3. The mere presence of an immediate disadvantage affecting operators who are charged more does not mean that competition is distorted or capable of being distorted.

The CJEU also noted that when assessing particular prices charged by a dominant undertaking, the authorities may assess the undertaking’s negotiating power, the conditions and arrangements for charging any tariffs, their duration and amount, and the existence of any strategy aimed at excluding companies from a downstream market. The CJEU also reaffirmed that there is no de minimis threshold for the purposes of determining whether there is an abuse of a dominant position, albeit this will feed into the analysis of potential effect (paragraph 29).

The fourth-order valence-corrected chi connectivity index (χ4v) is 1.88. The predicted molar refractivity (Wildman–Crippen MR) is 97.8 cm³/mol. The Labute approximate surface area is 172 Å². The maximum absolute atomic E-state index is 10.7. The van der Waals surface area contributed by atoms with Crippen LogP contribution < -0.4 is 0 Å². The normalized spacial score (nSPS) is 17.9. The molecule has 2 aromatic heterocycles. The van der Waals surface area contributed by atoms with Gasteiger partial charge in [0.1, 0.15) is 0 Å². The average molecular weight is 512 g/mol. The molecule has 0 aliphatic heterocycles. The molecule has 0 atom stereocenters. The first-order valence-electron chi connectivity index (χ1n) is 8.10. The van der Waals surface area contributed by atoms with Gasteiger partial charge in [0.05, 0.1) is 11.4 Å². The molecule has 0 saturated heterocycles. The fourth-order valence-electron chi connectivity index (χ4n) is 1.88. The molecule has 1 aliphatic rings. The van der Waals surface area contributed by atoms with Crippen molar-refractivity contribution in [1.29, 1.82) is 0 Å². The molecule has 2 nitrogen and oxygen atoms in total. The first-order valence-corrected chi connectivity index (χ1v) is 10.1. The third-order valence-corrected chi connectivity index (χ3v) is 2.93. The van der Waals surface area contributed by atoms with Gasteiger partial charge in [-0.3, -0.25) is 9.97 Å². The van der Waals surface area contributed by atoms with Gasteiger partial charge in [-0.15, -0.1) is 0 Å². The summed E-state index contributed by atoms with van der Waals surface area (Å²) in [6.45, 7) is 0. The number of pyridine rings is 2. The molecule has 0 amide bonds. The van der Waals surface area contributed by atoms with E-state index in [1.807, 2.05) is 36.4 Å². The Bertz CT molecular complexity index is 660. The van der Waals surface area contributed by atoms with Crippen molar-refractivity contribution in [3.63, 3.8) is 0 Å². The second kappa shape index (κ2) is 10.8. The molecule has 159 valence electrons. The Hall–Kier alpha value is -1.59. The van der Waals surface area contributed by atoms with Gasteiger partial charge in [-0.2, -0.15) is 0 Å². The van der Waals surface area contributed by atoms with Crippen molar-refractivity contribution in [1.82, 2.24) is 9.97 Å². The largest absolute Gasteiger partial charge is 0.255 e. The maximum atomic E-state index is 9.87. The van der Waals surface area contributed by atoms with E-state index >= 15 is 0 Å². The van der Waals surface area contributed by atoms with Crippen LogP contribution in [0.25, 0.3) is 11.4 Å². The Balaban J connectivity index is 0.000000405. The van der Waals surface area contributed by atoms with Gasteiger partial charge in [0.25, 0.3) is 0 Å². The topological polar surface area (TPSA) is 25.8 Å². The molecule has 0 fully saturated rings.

Impact

This decision offers helpful clarifications on how Article 102(c) should be interpreted. Although relatively narrow in scope, it has broad implications, particularly in the FRAND context; price discrimination between licensees is a controversial topic that has received relatively little judicial or regulator attention to date.  

As we describe in this article, in its Communication on SEPs, the Commission appeared to endorse a specific non-discrimination obligation in FRAND, stating that SEP holders cannot discriminate between implementers that are ‘similarly situated’. However, it did not specifically say that there is a requirement for distortion of competition between those similarly situated licensees (as for example the High Court had held in Unwired Planet, though this issue is being appealed), or whether harm to an individual firm rather than harm to competition might be sufficient (as a US court recently decided in TCL v Ericsson).